This document discusses the high-level vision for D. It is revised every six months (January and July of every year). This (2015H2) instance is four months late.
Note: This document focuses on goals the D leadership will personally enable or make happen. Other contributions that don't require their help are always welcome.
Progress in H1 2015
Progress is discussed and measured in comparison with the goals established in the H1 2015 vision document.
- Improve the brand
- Adoption has been growing year over year, with seasonal fluctuations (summer is slower). The 28-day trailing average of daily downloads was 1081 on June 30 2015, compared to 701 exactly one year prior (54.2% increase). See chart.
- DConf 2015 held at Utah Valley University has been a success. However attendance rate (about 50) has been stagnating compared to previous years.
- "This Week in D" has become a community staple.
- Raise participation
- 1871 pull requests have been created in H1 2015 (1796 closed, 71 open). This falls a bit shy off the projected 2000 pull requests, but marks a 21.7% growth over H2 2014 (1538 pull requests) and a 31.8% growth year-over-year compared to H1 2014 (1419 pull requests).
- Create a D Language Foundation
- Work on the D Language Foundation has proceeded. We secured an attorney and drafted the documentation.
- Improve language stability
- Language definition has not improved significantly (e.g. shared semantics, @property). We became more conservative about making language changes.
- Switch to self-hosting (
- Porting the D compiler to D has been making good progress.
- Emphasize vibe.d
- No significant progress. There has been pushback regarding merging vibe.d into the standard distribution.
- Memory Management
- There has been progress on memory management in the standard library. Several functions that allocated memory now have lazy equivalents that do not require allocation.
- There has been slow progress toward improving language and standard library safety.
- C++ integration
- Progress has been slow.
- There has been appropriate improvement of quality across the board.
- Foster additions to the standard library and third-party libraries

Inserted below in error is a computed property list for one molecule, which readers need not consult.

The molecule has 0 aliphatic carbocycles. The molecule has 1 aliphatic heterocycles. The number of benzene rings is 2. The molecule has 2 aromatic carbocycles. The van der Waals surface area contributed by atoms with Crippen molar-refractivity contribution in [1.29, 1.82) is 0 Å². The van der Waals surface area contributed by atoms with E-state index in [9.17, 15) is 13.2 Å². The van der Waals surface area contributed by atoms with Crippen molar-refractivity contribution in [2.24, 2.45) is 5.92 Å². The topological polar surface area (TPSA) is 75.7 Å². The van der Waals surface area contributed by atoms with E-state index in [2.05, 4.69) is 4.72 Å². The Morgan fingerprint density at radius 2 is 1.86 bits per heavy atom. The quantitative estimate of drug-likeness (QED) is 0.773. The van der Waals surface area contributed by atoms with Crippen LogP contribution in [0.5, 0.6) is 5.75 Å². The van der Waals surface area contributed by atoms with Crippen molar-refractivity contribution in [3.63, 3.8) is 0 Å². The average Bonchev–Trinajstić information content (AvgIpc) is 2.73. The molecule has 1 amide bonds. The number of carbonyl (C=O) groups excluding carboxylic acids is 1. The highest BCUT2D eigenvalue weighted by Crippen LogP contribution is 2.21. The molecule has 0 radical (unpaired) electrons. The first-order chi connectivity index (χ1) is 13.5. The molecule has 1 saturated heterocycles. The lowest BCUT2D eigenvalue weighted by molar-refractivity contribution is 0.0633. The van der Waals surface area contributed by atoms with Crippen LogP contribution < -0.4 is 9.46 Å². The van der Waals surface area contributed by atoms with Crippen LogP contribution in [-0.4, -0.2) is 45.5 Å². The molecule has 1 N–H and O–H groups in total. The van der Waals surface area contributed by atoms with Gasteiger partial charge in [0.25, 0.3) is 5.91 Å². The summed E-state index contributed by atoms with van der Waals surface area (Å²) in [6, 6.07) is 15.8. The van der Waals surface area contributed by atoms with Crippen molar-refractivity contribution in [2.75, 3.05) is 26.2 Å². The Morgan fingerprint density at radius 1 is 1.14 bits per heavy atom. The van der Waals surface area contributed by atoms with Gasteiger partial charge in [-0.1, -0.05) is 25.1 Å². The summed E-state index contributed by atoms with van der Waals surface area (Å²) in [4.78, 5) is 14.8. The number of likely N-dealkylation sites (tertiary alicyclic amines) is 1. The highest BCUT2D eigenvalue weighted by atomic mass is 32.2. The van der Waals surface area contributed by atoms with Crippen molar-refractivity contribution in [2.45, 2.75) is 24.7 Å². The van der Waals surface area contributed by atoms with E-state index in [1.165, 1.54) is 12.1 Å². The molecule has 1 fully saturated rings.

- Progress has been slow.
- Alternative compilers
H2 2015 Priorities
Because of delays in drafting this document, some items are past work (as noted) instead of intended work.
- The D Language Foundation
- The Foundation has been incorporated during H2 with the state of Washington, USA. The employer ID is 47-5352856. The plan is to file for non-profit status by the end of H2 (approval takes up to 6 months).
- Raising participation
- This remains an ongoing concern. We're welcoming Martin Nowak's leadership role and looking at expanding participation to all aspects of the D environment. We continue seeking and empowering exceptionally strong contributors.
- We're aiming at exceeding 2000 pull requests in H2 2015. So far we are behind schedule; on Oct 25 with little than two months through the end of the year we're clocking at 1037 pull requests.
- Safety remains a primary concern of all work, especially work involving early memory reclamation (below).
- Memory management
- "No GC" remains a primary concern going forward for the standard library and client code.
- We need good language+library support and robust idioms to follow for good no-GC code.
- Lack of tool support is often invoked by would-be adopters of D. We should focus on adding tooling to the D distributions, starting with dfmt and dfix. Longer term, one key part of it is exposing compiler components (lexer, parser, various checkers) as libraries.
- Library additions
- Strong library additions should drive both language fixes and improvements, and serve as examples to follow for the entire community.
- Continue fostering brand awareness
- This remains a priority going forward. DConf 2016 in Berlin is slated to be a larger event than before. Walter and Andrei held a very successful conference in Brasov, Romania. Andrei will deliver a keynote and a D tutorial at ACCU 2016.
- Improve language stability and specification
- We need a more rigorous writeup of the language specification. At best we'll start a background work of redoing the spec from start that uses "standardese" language, has examples, and covers all of the language properly.
- Any language change must be initiated with a DIP that is properly scrutinized.
- C++ integration
- We left C++ integration at promise level. We should get to the point where people can use staple elements from the C++ standard library (e.g. std::vector, std::string, std::unordered_map) seamlessly. Also we need to document the C++ interface so others can define their own bindings.
- Tactically we need to be able to catch exceptions raised from C++ code. The first header to support in the C++ standard library should be <exception>.
- Smartphones (iPhone/Android)
- Alternative compilers already have some level of support for smartphones. That should continue in stride and be accompanied by the appropriate air support from the leadership and community.
- Objective-C interfacing is an important aspect as well.
- Porting the reference compiler to D
- The front-end has been ported. There is work on porting the backend as well. This is an important topic. The only reason this is at the end is that it has already happened.
In Search of Champions
- Embedded systems
- Some community members have expressed interest in using stripped-down versions of D on embedded systems. Work will need to be done to modularize the compilers and runtime to enable such use in tightly constrained systems.